Different people break with the religion they were brought up in different ways. Most drift away, I would imagine, though they may attend religious services and events with their parents. In a generation or two Muslims in the UK may be as agnostic as those whose grandparents were Church attending Christians.

    • Babs said,

      I really hope so but Islamism is really gaining momentum around the Muslim world as well as in Islamic communities in none majority Muslim countries. Islamists aren’t going away without a fight just look at recent events such as the massive Islamist protests in Bangladesh and the popular support they enjoy in countries that got rid of their long time dictators during the Arab spring and even the opinions of British Muslims in recent polls. I hope it’s just a generational (or less) political fad and like fascism and stalinism before it, it will become a marginal force in the not too distant future.

      • Jimmy Glesga said,

        Mod’s Ghost seems to be saying he/she is intelligent. Now that is an ego.
        Babs is an erse. The Islamists will not go away. They like killing it is part of their package.

      • Get Yourself an Education Babs said,

        “…it will become a marginal force in the not too distant future”

        I’m sure that’s a great comfort to the millions living under Islamist dictatorships. “You’ll be killed when your government finds out you’re homosexual/you’re a Christian/you’ve done business with a Jew/you don’t reckon Islam is that great, but it’s just a fad, so don’t worry. In the meantime let’s get on with spreading hatred towards Jews and lying about their religion”.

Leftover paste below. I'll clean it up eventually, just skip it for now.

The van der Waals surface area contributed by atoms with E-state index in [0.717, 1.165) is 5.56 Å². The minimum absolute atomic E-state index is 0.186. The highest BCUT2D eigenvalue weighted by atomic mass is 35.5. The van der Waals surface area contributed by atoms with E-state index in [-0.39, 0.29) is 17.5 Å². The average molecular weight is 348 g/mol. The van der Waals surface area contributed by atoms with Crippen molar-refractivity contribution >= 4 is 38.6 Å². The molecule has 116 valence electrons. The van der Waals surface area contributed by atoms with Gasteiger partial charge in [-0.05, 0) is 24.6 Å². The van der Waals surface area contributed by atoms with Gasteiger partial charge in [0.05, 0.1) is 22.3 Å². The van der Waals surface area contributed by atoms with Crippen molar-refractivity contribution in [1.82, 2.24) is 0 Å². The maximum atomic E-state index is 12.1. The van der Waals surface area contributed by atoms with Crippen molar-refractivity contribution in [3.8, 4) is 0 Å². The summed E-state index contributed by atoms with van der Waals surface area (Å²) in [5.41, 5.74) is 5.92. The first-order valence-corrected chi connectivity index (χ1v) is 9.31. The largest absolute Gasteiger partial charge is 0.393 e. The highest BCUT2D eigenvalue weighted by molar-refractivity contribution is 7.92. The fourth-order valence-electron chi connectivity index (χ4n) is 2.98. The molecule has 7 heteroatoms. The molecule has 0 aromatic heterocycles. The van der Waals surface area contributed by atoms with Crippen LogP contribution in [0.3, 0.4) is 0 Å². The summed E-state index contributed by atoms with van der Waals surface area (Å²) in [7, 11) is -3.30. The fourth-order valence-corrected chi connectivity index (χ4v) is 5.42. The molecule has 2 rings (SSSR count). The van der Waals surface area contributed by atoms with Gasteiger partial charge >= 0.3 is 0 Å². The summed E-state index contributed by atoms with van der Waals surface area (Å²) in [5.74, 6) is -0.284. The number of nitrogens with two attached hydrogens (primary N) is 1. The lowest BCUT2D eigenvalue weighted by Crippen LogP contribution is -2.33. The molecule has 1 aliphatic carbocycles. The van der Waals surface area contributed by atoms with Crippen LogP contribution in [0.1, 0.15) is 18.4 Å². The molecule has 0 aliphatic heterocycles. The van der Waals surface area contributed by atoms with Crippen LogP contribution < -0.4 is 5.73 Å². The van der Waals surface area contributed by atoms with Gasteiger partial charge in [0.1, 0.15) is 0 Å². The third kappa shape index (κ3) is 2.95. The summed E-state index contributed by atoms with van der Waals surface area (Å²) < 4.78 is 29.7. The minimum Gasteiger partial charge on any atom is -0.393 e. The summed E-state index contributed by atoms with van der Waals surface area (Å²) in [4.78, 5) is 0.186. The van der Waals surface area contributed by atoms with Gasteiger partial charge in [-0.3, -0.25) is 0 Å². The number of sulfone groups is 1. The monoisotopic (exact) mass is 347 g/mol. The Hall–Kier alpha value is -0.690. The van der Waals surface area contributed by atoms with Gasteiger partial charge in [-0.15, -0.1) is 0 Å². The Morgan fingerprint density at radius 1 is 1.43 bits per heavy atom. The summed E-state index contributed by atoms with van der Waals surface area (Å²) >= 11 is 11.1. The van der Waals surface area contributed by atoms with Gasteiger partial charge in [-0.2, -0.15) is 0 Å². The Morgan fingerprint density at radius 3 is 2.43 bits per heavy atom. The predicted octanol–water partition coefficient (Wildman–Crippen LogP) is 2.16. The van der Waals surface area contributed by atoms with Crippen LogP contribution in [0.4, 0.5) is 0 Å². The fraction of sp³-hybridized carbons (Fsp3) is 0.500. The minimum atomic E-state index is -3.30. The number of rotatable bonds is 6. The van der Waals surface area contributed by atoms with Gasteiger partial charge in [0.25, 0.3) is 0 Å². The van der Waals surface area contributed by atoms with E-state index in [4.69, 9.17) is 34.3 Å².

13. Jimmy Glesga said,

    And for good measure they blow themselves up. Which is a good thing as they can only do it once.

  14. Sue R said,

    Islamism is filling the space that politics should fill. The only thng that keeps England and America relatively corruption free is a mobilized workingclass and middleclass public opinion. Take away those things and we will be no better than Pakistan, India or Brazil. The vast mass of population in Islamic countries (and not just Islamic) need to be made self-conscious and mobilized, to start demanding services and a decent standard of living. Unfortunately, the social structure of these societies make that very difficult. While it is true that in the battle to kick out the European imperialists the population was mobilized, unfortunately it is the case that the self-serving elites who took over are not interested in helping their societies develop. I tlhink this is where Egypt may prove crucial, the Muslim Brotherhood will not be able to come up with the policies to feed and clothe, educate and house the burgeoning Egyptian population and the Arab trillionaires do not appear keen to help out their co-religionists except in limited ways. Egypt is also one of the most industrialised Arab nations and has a firmly established union movement. If anything is going to get better, it will start in Egypt.

    • Jimmy Glesga said,

      Mein Gott SueR. Islamism is politics and dictatorship.

  15. Ghazala Noreen said,

    Why cant people just ‘Live and let Live’ ?
    Why is there a need for anyone religious or not to force their opinions upon others?
    No religion is better than any other and neither is any person better than any other, we all live, eat, sleep and will die the same.

    Lets just get on and make the most of life with good morals and a good heart.

    For those who believe in heaven then may they end up in heaven and for those who don’t well I pray you have a fulfilled and happy life.

    Most importantly lets all seek freedom through the light of knowledge :)

  16. Freethinker Javed said,

    Ex-Muslims Forums & Groups like Council of Ex-Muslims of Britain (CEMB), Ex-Muslims of North America, Ex-Muslims of French council, Former Muslims United, Apostates of Islam, Atheists who were Muslims, Ex-Muslim Meetup Groups, etc. have their presence worldwide.
    Ex-Muslims: INDIA is an online platform for Atheist/Agnostics/Humanist/Rationalist brought up in or Converted to Islam. We stand for democracy, free speech, education, and the right of individuals to leave their faith freely and without persecution from their communities.
    https://www.facebook.com/groups/exmuslims.india/ (Share this Link)